We see this difference of attitude illustrated in the New Testament by parable of the Pharisee and the tax collector (Lk 18:9-14). Read also this passage and use it for personal meditation. We can recognize that sometimes we fall into this false religiosity, then we reflect upon what we should do. “…go and learn what this means: 'I desire mercy, not sacrifice’” (Mt 9:13)


Our second prophetic reading is from of the book of Isaiah. In the first chapter the prophet speaking for Yahweh exposes the sins of the people whom he calls “rebellious nation” (v.2) who does not know God any more: “The ox knows his master, the donkey his owner's manger, but Israel does not know, my people do not understand” (v.3). This image brings us back in a sense to the mystery of Christmas; the ox and the donkey present in the manger scenes originally promoted by St. Francis of Assisi came from this passage. As in the time of Isaiah the people did not understand God, so was it with Jesus, incarnated Son of God whom the world did not know and as the prolog of John’s gospel states: “He came to that which was his own, but his own did not receive him” (Jn 1:11). Not knowing God led the people to rebel and go astray as the rejection of Jesus resulted in the crucifixion. We can reflect upon that sometimes we act like that, and do not realize God’s presence in the world and in humankind, and don’t recognize the real, living Christ is in all men and women of the earth, even if he told that he is to be found and loved in them. “…go and learn what this means: 'I desire mercy, not sacrifice’” (Mt 9:13)


The prophet then goes on to describe the personal and national afflictions and the treacherousness of the leaders:

“From the sole of your foot to the top of your head there is no soundness— only wounds and welts and open sores… Your country is desolate, your cities burned with fire…See how the faithful city has become a harlot! She once was full of justice; righteousness used to dwell in her— but now murderers!… Your rulers are rebels, companions of thieves; they all love bribes and chase after gifts. They do not defend the cause of the fatherless; the widow's case does not come before them” (v. 5-10 and 21 ff)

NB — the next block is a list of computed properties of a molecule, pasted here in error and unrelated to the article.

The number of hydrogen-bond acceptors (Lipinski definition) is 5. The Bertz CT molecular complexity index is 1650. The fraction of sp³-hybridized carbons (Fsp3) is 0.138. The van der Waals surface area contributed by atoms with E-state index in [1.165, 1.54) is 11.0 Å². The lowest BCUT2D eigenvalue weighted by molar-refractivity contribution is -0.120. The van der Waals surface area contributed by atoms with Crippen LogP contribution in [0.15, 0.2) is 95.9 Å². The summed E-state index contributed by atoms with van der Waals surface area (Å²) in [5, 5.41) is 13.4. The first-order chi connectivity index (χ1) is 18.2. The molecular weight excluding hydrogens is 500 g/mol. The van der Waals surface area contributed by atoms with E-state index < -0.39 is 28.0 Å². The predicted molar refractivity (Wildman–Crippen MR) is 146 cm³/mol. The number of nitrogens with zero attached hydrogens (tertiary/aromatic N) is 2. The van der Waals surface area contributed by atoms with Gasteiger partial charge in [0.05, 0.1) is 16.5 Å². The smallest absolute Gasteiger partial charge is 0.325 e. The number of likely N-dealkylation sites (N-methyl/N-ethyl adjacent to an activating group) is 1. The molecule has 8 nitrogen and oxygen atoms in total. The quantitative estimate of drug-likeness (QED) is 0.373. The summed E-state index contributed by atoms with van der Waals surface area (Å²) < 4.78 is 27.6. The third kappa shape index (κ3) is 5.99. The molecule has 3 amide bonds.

Isaiah decries the uselessness of the sacrifices and religious ceremonies without a real change in heart, practices that offend God instead of pleasing him:

« “The multitude of your sacrifices— what are they to me?" says the LORD. "I have more than enough of burnt offerings, of rams and the fat of fattened animals; I have no pleasure in the blood of bulls and lambs and goats. When you come to appear before me, who has asked this of you, this trampling of my courts? Stop bringing meaningless offerings! Your incense is detestable to me. New Moons, Sabbaths and convocations— I cannot bear your evil assemblies. Your New Moon festivals and your appointed feasts my soul hates. They have become a burden to me; I am weary of bearing them”» (v. 11-14)


Sometimes we in act a similar way and witness things that remind to the situation of the people of the prophet. Then we reflect upon the admonition: “…go and learn what this means: 'I desire mercy, not sacrifice’” (Mt 9:13)


Without justice, mercy and peace prayers remain unanswered, God does not even wants to hear the praises and requests of whose “hands are full of blood” until they return to care of the poor and give justice to the oppressed:

«When you spread out your hands in prayer, I will hide my eyes from you; even if you offer many prayers, I will not listen. Your hands are full of blood; wash and make yourselves clean. Take your evil deeds out of my sight! Stop doing wrong, learn to do right! Seek justice, encourage the oppressed. Defend the cause of the fatherless, plead the case of the widow» (v. 15-17).

God’s forgiveness is ready and infinite as these beautiful words try to encourage us to turn to him:

«"Come now, let us reason together," says the LORD. "Though your sins are like scarlet, they shall be as white as snow; though they are red as crimson, they shall be like wool…» (v. 18 ff)

Not only as individuals but also as his people we need conversion, spiritual renewal and God’s mercy, and our God promises also today as did through the words of Isaiah that he will bring his Kingdom of justice, peace and knowledge of God on earth:

“…They will beat their swords into plowshares and their spears into pruning hooks. Nation will not take up sword against nation, nor will they train for war anymore. Come, O house of Jacob, let us walk in the light of the LORD” (Is 2:4-5).

Let us pray that this Lenten season would bring us more into God’s mercy and his Kingdom as we heed to Jesus’ invitation: “…go and learn what this means: 'I desire mercy, not sacrifice’” (Mt 9:13)



[1] The Scriptural quotes are from the New International Version (NIV) Copyright © 1973, 1978, 1984 by International Bible Society.